by desertswine on Tue Sep 04, 2018 at 11:42:42 PM EST
    just like Cruz.  The fact that Kavanaugh turned his back on Fred Guttenberg is all that I need to know about him.

    Parent
    No kidding (none / 0) (#67)
    by CaptHowdy on Wed Sep 05, 2018 at 09:49:29 AM EST
    The look on his pasty face is absolutely chilling.

    And minutes later he sent security to harass the man.  

    It was horrible

    Parent

    BUT (none / 0) (#63)
    by jmacWA on Wed Sep 05, 2018 at 06:05:29 AM EST
    Don't forget to vote for Casey :)

    Parent
    Cruz opening his mouth was when (none / 0) (#38)
    by caseyOR on Tue Sep 04, 2018 at 05:23:37 PM EST
    I bailed, too. Restored some sanity and lowered my blood pressure by switching to tennis. Serena plays in the quarterfinals tonight.

    Parent
    Flakes questioning (none / 0) (#28)
    by CaptHowdy on Tue Sep 04, 2018 at 01:08:51 PM EST
    Is clear

    He is going to be confirmed.  Get over it.  Start planning what comes next.

    Parent

    Set up Kavanaugh for impeachment (none / 0) (#32)
    by smott on Tue Sep 04, 2018 at 03:27:45 PM EST
    He lied in his previous hearing. He had enormous personal debt mysteriously disappear overnight.
    There were loads of leaks when he was on the Starr investigation, think there might bea reporter still around that he might have leaked to?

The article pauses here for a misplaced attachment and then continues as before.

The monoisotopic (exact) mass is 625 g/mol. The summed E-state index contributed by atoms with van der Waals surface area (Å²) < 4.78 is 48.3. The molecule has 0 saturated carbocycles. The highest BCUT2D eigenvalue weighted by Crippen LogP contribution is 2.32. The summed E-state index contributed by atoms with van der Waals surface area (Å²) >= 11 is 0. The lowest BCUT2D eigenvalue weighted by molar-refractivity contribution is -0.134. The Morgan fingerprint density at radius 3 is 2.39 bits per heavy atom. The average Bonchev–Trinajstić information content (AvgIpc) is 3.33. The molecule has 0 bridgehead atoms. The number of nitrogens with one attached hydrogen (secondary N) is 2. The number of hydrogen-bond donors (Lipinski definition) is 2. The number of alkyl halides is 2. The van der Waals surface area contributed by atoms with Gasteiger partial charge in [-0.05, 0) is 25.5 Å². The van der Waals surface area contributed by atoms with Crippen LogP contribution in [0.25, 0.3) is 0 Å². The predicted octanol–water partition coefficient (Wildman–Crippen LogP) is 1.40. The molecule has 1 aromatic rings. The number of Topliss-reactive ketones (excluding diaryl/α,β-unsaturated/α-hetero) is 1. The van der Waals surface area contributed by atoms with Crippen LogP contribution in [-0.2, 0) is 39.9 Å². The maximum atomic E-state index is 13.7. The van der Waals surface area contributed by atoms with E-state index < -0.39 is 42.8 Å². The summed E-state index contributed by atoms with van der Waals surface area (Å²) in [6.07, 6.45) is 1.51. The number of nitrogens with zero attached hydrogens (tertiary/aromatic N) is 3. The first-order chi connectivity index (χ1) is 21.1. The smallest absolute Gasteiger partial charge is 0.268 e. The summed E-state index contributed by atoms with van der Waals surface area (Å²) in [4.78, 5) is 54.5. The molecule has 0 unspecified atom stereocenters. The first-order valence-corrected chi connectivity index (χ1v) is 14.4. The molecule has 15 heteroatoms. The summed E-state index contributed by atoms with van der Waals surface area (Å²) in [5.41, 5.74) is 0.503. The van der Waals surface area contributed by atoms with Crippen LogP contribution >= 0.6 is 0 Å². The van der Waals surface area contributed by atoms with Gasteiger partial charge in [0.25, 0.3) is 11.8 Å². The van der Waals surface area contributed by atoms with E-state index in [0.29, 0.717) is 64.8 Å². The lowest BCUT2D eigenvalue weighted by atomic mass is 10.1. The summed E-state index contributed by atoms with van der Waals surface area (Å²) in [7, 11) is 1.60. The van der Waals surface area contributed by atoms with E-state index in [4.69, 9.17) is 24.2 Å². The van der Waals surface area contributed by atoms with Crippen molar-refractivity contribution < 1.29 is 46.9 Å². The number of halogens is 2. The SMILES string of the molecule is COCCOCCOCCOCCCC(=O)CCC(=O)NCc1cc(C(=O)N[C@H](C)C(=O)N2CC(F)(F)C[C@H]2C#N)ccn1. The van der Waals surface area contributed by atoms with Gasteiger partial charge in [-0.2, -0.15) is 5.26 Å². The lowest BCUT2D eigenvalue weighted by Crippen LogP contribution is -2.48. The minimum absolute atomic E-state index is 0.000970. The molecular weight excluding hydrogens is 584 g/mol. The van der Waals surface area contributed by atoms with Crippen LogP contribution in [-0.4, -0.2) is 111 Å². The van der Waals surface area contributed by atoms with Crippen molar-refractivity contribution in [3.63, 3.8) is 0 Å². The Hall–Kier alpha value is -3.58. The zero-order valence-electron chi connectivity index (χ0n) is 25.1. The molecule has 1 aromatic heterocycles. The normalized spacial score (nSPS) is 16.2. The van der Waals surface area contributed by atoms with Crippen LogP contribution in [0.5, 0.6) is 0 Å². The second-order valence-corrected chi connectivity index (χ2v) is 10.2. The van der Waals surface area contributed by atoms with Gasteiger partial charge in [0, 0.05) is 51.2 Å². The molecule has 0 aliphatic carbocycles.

There's plenty of room to have him perjure himself.

    Of course for this, Dems would have to be both organized and competent.

    Parent

    Bob Woodward (none / 0) (#25)
    by CaptHowdy on Tue Sep 04, 2018 at 12:06:27 PM EST
    Once again proves he and his publisher have killer timing.

    W-Post (5.00 / 2) (#26)
    by FlJoe on Tue Sep 04, 2018 at 12:44:00 PM EST
    has some snippets
    After Trump left the meeting, Woodward recounts, "Mattis was particularly exasperated and alarmed, telling close associates that the president acted like -- and had the understanding of -- `a fifth- or sixth-grader.' "
    White House Chief of Staff John F. Kelly frequently lost his temper and told colleagues that he thought the president was "unhinged," Woodward writes. In one small group meeting, Kelly said of Trump: "He's an idiot. It's pointless to try to convince him of anything. He's gone off the rails. We're in Crazytown. I don't even know why any of us are here. This is the worst job I've ever had."


    Parent
    Well, this is comforting :'-( !!! (5.00 / 1) (#27)